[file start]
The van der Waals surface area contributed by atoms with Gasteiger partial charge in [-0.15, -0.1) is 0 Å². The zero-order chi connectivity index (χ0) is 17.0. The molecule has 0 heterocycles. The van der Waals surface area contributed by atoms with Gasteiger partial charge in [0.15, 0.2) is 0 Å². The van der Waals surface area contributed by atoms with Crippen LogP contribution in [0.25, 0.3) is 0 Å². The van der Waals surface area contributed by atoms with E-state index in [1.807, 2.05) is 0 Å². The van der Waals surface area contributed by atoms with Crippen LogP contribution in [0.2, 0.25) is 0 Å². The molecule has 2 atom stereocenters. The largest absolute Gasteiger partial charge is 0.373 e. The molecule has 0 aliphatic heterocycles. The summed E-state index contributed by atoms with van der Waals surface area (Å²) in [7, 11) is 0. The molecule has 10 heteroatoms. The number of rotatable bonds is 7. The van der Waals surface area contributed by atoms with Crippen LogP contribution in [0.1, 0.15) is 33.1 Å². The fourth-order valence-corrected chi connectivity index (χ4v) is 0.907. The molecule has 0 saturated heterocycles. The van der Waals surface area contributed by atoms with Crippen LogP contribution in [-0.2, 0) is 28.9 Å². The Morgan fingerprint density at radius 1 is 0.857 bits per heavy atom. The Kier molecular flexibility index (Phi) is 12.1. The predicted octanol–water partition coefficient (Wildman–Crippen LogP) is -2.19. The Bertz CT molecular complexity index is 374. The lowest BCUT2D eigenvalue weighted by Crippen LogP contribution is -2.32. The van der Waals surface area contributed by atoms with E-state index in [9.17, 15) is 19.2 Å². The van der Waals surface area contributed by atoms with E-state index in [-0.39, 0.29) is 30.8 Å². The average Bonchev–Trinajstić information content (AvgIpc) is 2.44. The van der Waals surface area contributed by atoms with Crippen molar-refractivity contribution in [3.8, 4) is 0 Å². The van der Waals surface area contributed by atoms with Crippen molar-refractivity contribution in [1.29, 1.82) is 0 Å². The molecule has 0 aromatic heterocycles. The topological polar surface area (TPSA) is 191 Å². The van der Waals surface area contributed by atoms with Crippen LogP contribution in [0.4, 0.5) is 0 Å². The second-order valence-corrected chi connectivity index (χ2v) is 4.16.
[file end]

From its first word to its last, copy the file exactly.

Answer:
The van der Waals surface area contributed by atoms with Gasteiger partial charge in [-0.15, -0.1) is 0 Å². The zero-order chi connectivity index (χ0) is 17.0. The molecule has 0 heterocycles. The van der Waals surface area contributed by atoms with Gasteiger partial charge in [0.15, 0.2) is 0 Å². The van der Waals surface area contributed by atoms with Crippen LogP contribution in [0.25, 0.3) is 0 Å². The van der Waals surface area contributed by atoms with E-state index in [1.807, 2.05) is 0 Å². The van der Waals surface area contributed by atoms with Crippen LogP contribution in [0.2, 0.25) is 0 Å². The molecule has 2 atom stereocenters. The largest absolute Gasteiger partial charge is 0.373 e. The molecule has 0 aliphatic heterocycles. The summed E-state index contributed by atoms with van der Waals surface area (Å²) in [7, 11) is 0. The molecule has 10 heteroatoms. The number of rotatable bonds is 7. The van der Waals surface area contributed by atoms with Crippen LogP contribution in [0.1, 0.15) is 33.1 Å². The fourth-order valence-corrected chi connectivity index (χ4v) is 0.907. The molecule has 0 saturated heterocycles. The van der Waals surface area contributed by atoms with Crippen LogP contribution in [-0.2, 0) is 28.9 Å². The Morgan fingerprint density at radius 1 is 0.857 bits per heavy atom. The Kier molecular flexibility index (Phi) is 12.1. The predicted octanol–water partition coefficient (Wildman–Crippen LogP) is -2.19. The Bertz CT molecular complexity index is 374. The lowest BCUT2D eigenvalue weighted by Crippen LogP contribution is -2.32. The van der Waals surface area contributed by atoms with E-state index in [9.17, 15) is 19.2 Å². The van der Waals surface area contributed by atoms with E-state index in [-0.39, 0.29) is 30.8 Å². The average Bonchev–Trinajstić information content (AvgIpc) is 2.44. The van der Waals surface area contributed by atoms with Crippen molar-refractivity contribution in [3.8, 4) is 0 Å². The van der Waals surface area contributed by atoms with Crippen molar-refractivity contribution in [1.29, 1.82) is 0 Å². The molecule has 0 aromatic heterocycles. The topological polar surface area (TPSA) is 191 Å². The van der Waals surface area contributed by atoms with Crippen LogP contribution in [0.4, 0.5) is 0 Å². The second-order valence-corrected chi connectivity index (χ2v) is 4.16.